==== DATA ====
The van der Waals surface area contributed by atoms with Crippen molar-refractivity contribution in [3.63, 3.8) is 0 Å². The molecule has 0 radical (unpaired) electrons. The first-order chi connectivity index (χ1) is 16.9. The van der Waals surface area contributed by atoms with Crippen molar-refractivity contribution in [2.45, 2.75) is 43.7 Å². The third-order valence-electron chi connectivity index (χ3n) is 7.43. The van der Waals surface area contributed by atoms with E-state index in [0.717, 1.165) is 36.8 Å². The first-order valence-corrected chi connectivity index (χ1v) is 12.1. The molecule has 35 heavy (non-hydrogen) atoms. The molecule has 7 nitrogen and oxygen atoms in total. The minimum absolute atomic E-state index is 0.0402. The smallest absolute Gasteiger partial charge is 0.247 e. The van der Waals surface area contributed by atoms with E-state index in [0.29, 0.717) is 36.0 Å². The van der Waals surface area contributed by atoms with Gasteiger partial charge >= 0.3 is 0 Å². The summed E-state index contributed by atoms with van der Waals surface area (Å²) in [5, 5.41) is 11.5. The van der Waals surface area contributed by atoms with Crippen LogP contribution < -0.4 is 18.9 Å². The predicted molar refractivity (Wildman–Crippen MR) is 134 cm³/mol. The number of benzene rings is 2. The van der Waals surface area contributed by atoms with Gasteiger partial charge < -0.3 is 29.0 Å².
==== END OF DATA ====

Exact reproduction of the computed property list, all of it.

The van der Waals surface area contributed by atoms with Crippen molar-refractivity contribution in [3.63, 3.8) is 0 Å². The molecule has 0 radical (unpaired) electrons. The first-order chi connectivity index (χ1) is 16.9. The van der Waals surface area contributed by atoms with Crippen molar-refractivity contribution in [2.45, 2.75) is 43.7 Å². The third-order valence-electron chi connectivity index (χ3n) is 7.43. The van der Waals surface area contributed by atoms with E-state index in [0.717, 1.165) is 36.8 Å². The first-order valence-corrected chi connectivity index (χ1v) is 12.1. The molecule has 35 heavy (non-hydrogen) atoms. The molecule has 7 nitrogen and oxygen atoms in total. The minimum absolute atomic E-state index is 0.0402. The smallest absolute Gasteiger partial charge is 0.247 e. The van der Waals surface area contributed by atoms with E-state index in [0.29, 0.717) is 36.0 Å². The van der Waals surface area contributed by atoms with Gasteiger partial charge >= 0.3 is 0 Å². The summed E-state index contributed by atoms with van der Waals surface area (Å²) in [5, 5.41) is 11.5. The van der Waals surface area contributed by atoms with Crippen LogP contribution < -0.4 is 18.9 Å². The predicted molar refractivity (Wildman–Crippen MR) is 134 cm³/mol. The number of benzene rings is 2. The van der Waals surface area contributed by atoms with Gasteiger partial charge < -0.3 is 29.0 Å².